“The Mile”, as locals call it, is not for the timid. It is a backcountry ski run, out of bounds, but not illegal, which means that as a skier you’re on your own, no lifts, no ski patrol, just a pristine snow field, then trees, pine and aspen groves, to ski among before hitting a long gully of narrow twisting terrain that rolls, a stretch that, later, Raina and Nina, my grand daughters, will call the loop de loops. The trail crosses a stream, no bridge—you take off your skis, toss them, then leap. After that leap, you catch your breath, step into your bindings and you’re off, running the infamous luge, a rough yard wide path where it is nearly impossible to control your speed. You snow plow; you look for an opportunity to slide left or right to slow down. Finally, you’re at the side of a hill and a narrow shoot that’s always, rocky, always moguled, but you see the end of the trail, see the road, know the Minturn Saloon is a mere half mile away where a bartender will serve up pitchers of margaritas, then carry platters loaded nachos to your high table.
The run begins at the top of Ptarmigan Ridge, dives 2,000 feet, then travels for three miles. To get there, you climb, ridge, ten minutes for Richard, my son, fifteen minutes or more for Raina, Nina, and me, all of us shouldering our skis. This is Raina’s second time on "The Mile," Nina’s first. She’s eleven, struggling, to carry her skis as she climbs, but if you’re skiing "The Mile," you carry your gear. Nina is strong. And she’s determined. As is Raina.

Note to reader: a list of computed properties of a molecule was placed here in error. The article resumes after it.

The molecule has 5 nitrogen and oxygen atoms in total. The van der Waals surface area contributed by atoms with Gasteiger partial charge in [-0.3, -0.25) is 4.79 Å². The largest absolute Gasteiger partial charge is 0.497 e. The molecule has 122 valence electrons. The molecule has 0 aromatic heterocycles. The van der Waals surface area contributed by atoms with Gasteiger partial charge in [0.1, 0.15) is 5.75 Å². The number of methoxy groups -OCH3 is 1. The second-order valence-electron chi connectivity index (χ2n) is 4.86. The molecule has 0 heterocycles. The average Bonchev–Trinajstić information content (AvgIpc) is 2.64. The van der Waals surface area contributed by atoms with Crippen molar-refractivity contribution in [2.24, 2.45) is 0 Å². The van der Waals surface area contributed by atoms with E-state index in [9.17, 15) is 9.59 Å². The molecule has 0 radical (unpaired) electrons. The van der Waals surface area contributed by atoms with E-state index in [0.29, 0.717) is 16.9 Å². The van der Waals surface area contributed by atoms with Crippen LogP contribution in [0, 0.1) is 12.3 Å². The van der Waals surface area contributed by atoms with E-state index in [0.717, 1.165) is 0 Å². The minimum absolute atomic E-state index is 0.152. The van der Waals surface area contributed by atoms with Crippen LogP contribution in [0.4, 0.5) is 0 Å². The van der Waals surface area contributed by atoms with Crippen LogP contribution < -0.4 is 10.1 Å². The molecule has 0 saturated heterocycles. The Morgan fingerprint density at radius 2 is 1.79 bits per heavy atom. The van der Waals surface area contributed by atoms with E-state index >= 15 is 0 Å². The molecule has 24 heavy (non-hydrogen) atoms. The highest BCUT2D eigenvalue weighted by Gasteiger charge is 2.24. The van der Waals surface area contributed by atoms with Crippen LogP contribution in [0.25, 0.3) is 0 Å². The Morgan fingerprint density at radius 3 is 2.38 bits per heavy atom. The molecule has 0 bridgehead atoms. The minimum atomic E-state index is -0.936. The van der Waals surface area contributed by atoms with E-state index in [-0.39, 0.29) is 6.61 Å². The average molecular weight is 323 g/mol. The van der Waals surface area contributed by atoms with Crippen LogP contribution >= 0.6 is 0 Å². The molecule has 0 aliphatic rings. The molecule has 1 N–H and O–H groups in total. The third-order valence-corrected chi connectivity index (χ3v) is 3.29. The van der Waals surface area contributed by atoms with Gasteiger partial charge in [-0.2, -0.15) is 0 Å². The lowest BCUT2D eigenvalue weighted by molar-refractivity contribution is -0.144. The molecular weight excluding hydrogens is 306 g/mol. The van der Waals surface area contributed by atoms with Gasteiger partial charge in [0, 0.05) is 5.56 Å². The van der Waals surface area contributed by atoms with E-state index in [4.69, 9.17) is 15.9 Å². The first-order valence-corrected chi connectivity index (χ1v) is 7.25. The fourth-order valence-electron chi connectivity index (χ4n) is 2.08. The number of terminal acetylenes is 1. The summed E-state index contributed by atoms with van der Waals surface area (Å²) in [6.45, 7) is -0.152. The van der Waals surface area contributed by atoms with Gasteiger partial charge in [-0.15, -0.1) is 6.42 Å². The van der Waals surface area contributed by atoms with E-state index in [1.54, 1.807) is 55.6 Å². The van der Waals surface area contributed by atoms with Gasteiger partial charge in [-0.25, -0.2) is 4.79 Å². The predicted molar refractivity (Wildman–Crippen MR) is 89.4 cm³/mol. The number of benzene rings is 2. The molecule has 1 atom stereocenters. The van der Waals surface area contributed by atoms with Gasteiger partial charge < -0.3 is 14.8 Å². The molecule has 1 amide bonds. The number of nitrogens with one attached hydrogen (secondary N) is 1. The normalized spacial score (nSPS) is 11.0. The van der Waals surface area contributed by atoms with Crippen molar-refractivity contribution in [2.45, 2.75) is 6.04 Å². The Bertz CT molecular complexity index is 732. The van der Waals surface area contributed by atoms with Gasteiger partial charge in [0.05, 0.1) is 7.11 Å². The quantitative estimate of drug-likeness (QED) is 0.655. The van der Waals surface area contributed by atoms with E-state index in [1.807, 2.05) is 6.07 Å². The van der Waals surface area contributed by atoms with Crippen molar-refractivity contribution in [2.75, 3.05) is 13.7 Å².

Richard is an expert skier, a backcountry skier. He’s trained to read terrain, to read snow. He knows exposure, understands the layering under our skies. He has timed our trip so that we’ll enter the back bowls before a ski patroller ropes off access, and if all goes well, we’ll arrive at the Minturn Saloon at 4:30 to meet the rest of the family for those famous margaritas and nachos.
As we reach the ridge, we see an outcropping of rock. This is our resting point, and standing here at 11,000 feet, we feel the stillness of these mountains, their majesty. The snow cover has been low this year, but in the last week snow has fallen every day. This day is no exception. We have high clouds. No view. We have a break in the snow, visibility and nearly a foot of unbroken powder, a skier’s dream. Skiing powder is like skimming along on whipped cream, but if you fall, you’re buried in snow that turns to cement. You need to dig out. You need strength you’re not sure you have.
At the top of the snow field, Richard chooses a line. I’ll go first, stopping above a small stand of pines. He’ll send the girls one at a time, then ski last to dig out anyone who falls in. The angle is low, not too steep, perfect for me, and as I point my skis down the hill, I feel them puff up on top of the snow. I let out a squeal. I’m floating. I’m flying. This is heaven. Now, the girls, spraying snow, each giddy with delight. Richard’s turns are perfection. He’s been skiing since he was a child. I’ve been skiing since I married—took skiing with my marriage vows. “You have to understand,” Richard once told a friend, “skiing is more than a sport in our family. It’s a life style.”
Life style. The way a person lives. So according to Richard, our family lives through skiing. What does that mean? All three of my sons, grew up on skis. My husband grew up on skis, still skis, although "The Mile" is no longer one of the trails he skis. At the Saloon, he will tell us once again, of his last trip down "The Mile" when he fell in that infamous brook. We’ll listen. We’ll laugh.
So skiing as lifestyle is memory. It is tradition. It is also strength—that determination I see in my grand daughters. It is respect for these mountains, for this back country where the unpredictable hovers, obstacles we don’t see, weather that shifts, a storm that blows in. It is love for a sport that thrills and challenges, a sport that binds us—three generations on "The Mile." Not bad.